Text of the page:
If your employee's contract ends when they are on sick leave, you must report this to UWV (Dutch) on the day the contract ends. You are no longer obliged to pay their wages.

Working hours and rest times

If you run a business in the Netherlands and you employ staff, or if your business has its registered office outside of the Netherlands and you employ workers in the Netherlands, you must comply with statutory regulations regarding working hours and rest times. These regulations state that your employees may not exceed a specific number of working hours per day and per week. They are also entitled to take regular breaks. These rules apply to everyone, including foreign employees and temporary personnel.

Exceptions and additions

Certain employees, professions and working conditions correspond to exceptions and supplements to the general rules for work and break times. There are modified periods of rest, work and break times for children, youngsters, pregnant women or women who have recently given birth. This also applies to employees who work night shifts. There are also supplementary sector-specific rules, within the care, mining and transport industries (and other sectors). The rules for the taxi sector have been made more flexible.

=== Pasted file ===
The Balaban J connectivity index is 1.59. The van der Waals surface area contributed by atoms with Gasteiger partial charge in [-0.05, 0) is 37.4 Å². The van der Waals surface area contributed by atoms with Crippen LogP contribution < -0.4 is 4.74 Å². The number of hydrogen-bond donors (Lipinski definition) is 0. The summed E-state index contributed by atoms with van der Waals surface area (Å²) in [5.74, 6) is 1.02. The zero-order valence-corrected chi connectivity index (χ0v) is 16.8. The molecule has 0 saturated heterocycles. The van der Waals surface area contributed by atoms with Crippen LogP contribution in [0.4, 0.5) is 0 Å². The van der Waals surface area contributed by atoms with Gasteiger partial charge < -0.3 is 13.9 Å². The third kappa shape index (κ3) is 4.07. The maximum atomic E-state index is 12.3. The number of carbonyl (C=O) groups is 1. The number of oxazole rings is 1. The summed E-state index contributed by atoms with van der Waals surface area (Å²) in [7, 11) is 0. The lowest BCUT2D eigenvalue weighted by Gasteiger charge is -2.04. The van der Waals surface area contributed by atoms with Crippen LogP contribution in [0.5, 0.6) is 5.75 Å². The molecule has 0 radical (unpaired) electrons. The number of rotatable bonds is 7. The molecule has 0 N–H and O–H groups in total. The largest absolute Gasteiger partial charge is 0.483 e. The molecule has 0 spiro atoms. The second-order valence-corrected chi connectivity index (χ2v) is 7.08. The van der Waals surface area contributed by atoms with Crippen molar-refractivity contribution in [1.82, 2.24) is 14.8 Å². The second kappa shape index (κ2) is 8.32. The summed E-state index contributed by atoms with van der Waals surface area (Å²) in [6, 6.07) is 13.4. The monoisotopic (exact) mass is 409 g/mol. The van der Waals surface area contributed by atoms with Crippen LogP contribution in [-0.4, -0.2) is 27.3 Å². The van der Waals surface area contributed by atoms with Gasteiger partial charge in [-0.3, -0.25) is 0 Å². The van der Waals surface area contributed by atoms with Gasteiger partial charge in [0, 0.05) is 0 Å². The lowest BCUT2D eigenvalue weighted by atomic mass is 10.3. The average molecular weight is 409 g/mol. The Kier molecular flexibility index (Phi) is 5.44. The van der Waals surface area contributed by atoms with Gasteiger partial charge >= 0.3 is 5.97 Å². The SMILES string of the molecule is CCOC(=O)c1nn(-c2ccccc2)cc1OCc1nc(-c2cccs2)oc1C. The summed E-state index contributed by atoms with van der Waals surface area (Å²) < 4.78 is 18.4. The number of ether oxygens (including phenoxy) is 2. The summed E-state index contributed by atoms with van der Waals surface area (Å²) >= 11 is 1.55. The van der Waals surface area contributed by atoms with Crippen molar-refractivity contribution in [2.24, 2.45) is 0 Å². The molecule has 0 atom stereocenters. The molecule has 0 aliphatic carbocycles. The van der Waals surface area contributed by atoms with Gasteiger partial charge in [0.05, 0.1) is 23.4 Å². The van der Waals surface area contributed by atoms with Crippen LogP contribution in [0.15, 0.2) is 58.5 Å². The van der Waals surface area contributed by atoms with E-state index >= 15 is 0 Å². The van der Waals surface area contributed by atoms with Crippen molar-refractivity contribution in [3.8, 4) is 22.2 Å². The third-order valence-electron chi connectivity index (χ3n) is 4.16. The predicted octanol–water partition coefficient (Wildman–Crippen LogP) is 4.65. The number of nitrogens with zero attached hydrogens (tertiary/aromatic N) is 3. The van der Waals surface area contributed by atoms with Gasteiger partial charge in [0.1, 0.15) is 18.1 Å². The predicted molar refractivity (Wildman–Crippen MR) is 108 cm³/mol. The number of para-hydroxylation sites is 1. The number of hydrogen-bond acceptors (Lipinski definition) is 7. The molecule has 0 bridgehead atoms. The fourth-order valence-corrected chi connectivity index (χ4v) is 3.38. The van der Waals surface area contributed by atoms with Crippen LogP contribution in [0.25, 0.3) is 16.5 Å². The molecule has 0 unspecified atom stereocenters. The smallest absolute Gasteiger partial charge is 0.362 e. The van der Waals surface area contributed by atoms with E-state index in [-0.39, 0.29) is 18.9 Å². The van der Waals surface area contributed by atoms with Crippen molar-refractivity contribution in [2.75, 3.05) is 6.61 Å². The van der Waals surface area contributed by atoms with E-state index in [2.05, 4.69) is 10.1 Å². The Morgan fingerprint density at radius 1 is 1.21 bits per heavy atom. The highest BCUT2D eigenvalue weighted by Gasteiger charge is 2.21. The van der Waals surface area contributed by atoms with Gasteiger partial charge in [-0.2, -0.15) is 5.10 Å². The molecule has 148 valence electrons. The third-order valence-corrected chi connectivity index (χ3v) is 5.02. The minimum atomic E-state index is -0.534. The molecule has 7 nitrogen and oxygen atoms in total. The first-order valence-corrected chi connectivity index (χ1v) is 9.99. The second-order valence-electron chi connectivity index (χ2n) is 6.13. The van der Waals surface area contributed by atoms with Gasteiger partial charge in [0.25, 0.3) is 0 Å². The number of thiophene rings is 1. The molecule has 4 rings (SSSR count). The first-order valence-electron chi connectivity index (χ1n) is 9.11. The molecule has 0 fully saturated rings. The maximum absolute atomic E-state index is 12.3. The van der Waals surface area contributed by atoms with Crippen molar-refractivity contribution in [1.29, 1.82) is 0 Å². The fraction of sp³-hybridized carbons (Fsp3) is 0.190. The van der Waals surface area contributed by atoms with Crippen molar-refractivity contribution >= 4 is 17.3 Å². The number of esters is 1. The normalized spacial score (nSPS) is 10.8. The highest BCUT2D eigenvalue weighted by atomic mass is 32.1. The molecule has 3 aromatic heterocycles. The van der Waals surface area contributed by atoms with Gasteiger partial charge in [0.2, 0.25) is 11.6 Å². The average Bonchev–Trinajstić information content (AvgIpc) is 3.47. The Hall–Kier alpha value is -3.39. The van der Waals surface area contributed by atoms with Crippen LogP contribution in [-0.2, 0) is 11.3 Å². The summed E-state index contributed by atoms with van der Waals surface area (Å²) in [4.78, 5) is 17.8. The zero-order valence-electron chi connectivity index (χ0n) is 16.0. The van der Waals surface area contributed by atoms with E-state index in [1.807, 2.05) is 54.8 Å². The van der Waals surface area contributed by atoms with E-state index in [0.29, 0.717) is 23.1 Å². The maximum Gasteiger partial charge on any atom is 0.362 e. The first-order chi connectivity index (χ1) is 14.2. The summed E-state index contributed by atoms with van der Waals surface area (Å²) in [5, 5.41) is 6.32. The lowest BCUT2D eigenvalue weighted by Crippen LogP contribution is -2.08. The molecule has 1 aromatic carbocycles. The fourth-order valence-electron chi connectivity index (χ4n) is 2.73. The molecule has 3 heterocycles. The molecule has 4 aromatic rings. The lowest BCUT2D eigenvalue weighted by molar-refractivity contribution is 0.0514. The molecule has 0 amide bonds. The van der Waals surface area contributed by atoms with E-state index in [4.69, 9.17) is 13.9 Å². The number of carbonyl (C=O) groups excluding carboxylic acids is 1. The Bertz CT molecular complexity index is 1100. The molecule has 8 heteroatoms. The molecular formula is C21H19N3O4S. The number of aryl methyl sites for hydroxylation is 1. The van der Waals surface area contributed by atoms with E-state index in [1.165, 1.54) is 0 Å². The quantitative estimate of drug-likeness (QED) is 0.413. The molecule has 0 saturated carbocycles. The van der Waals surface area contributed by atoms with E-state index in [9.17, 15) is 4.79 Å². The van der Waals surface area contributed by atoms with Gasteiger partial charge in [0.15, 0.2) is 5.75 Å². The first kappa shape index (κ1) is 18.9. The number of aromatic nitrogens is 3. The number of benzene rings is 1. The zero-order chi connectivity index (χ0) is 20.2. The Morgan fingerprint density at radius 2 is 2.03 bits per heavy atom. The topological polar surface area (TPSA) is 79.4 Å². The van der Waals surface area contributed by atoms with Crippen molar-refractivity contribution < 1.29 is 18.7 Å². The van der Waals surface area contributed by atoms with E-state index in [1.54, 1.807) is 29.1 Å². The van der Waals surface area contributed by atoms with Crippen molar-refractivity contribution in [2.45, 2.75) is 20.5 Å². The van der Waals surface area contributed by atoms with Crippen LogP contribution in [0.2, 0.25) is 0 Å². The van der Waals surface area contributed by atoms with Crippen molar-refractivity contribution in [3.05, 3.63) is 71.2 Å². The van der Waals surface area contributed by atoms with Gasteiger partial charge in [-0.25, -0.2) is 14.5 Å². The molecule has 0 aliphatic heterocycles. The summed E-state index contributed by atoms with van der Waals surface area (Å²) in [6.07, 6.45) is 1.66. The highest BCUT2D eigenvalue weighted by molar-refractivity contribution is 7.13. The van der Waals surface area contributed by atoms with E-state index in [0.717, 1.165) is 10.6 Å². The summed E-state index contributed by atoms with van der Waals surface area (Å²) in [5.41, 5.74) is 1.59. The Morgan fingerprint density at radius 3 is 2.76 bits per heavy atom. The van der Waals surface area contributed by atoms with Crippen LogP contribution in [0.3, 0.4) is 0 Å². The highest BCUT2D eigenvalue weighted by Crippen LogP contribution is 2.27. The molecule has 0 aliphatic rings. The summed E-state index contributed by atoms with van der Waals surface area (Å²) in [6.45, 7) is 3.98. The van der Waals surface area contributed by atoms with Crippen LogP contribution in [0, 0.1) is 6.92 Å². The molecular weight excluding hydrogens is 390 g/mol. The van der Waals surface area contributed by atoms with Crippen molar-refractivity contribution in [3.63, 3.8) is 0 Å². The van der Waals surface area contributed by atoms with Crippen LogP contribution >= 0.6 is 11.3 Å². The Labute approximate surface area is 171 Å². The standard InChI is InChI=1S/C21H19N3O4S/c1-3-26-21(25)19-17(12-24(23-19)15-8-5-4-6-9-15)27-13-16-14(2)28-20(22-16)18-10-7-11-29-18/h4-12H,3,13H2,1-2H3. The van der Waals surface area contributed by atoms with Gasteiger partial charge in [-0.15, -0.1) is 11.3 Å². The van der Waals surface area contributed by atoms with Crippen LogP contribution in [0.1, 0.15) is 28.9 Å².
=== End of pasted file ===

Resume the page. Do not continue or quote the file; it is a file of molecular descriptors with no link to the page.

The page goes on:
Request for working fewer or more hours

If your employee wants to work fewer or more hours than is stipulated in the employment contract, you must always allow this. However, you can refuse if you can demonstrate that your company would suffer serious consequences as a result. Your employee is allowed to submit a request like this only once a year, unless unforeseen circumstances exist to justify a second request. The contract change may be temporary as well.

Modifying working times after parental leave

If your employee has used up all of their parental leave, they may request a temporary modification of working times for the period thereafter. Your employee must submit this request 3 months before the end of the parental leave period. You must decide 4 weeks before it ends.